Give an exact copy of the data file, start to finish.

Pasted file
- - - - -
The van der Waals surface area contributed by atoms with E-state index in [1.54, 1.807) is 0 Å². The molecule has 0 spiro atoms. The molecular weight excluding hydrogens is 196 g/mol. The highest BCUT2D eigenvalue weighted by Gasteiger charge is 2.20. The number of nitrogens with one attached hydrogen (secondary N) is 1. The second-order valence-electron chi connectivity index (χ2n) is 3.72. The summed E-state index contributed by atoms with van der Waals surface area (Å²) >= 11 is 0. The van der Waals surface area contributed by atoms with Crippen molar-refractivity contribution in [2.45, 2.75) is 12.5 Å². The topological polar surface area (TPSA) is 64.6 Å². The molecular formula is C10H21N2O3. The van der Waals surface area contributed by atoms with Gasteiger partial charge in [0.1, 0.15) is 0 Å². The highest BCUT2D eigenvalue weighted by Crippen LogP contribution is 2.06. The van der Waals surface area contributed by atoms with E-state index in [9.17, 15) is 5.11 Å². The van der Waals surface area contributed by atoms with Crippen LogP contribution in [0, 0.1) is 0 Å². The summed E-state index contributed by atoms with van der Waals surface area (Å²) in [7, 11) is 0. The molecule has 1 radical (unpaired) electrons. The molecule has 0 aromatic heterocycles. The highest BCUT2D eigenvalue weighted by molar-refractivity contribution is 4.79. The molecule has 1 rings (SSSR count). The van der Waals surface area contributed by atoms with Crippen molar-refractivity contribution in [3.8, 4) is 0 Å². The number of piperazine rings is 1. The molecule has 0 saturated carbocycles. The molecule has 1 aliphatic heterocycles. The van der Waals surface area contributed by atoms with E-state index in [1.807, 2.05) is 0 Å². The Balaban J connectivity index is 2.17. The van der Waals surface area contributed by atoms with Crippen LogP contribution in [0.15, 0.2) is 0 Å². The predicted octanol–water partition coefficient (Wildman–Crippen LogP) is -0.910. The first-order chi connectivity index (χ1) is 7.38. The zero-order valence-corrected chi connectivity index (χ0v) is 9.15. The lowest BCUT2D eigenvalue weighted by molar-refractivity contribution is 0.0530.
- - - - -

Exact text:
The van der Waals surface area contributed by atoms with E-state index in [1.54, 1.807) is 0 Å². The molecule has 0 spiro atoms. The molecular weight excluding hydrogens is 196 g/mol. The highest BCUT2D eigenvalue weighted by Gasteiger charge is 2.20. The number of nitrogens with one attached hydrogen (secondary N) is 1. The second-order valence-electron chi connectivity index (χ2n) is 3.72. The summed E-state index contributed by atoms with van der Waals surface area (Å²) >= 11 is 0. The van der Waals surface area contributed by atoms with Crippen molar-refractivity contribution in [2.45, 2.75) is 12.5 Å². The topological polar surface area (TPSA) is 64.6 Å². The molecular formula is C10H21N2O3. The van der Waals surface area contributed by atoms with Gasteiger partial charge in [0.1, 0.15) is 0 Å². The highest BCUT2D eigenvalue weighted by Crippen LogP contribution is 2.06. The van der Waals surface area contributed by atoms with E-state index in [9.17, 15) is 5.11 Å². The van der Waals surface area contributed by atoms with Crippen LogP contribution in [0, 0.1) is 0 Å². The summed E-state index contributed by atoms with van der Waals surface area (Å²) in [7, 11) is 0. The molecule has 1 radical (unpaired) electrons. The molecule has 0 aromatic heterocycles. The highest BCUT2D eigenvalue weighted by molar-refractivity contribution is 4.79. The molecule has 1 rings (SSSR count). The van der Waals surface area contributed by atoms with Crippen molar-refractivity contribution in [3.8, 4) is 0 Å². The number of piperazine rings is 1. The molecule has 0 saturated carbocycles. The molecule has 1 aliphatic heterocycles. The van der Waals surface area contributed by atoms with E-state index in [1.807, 2.05) is 0 Å². The Balaban J connectivity index is 2.17. The van der Waals surface area contributed by atoms with Crippen LogP contribution in [0.15, 0.2) is 0 Å². The predicted octanol–water partition coefficient (Wildman–Crippen LogP) is -0.910. The first-order chi connectivity index (χ1) is 7.38. The zero-order valence-corrected chi connectivity index (χ0v) is 9.15. The lowest BCUT2D eigenvalue weighted by molar-refractivity contribution is 0.0530.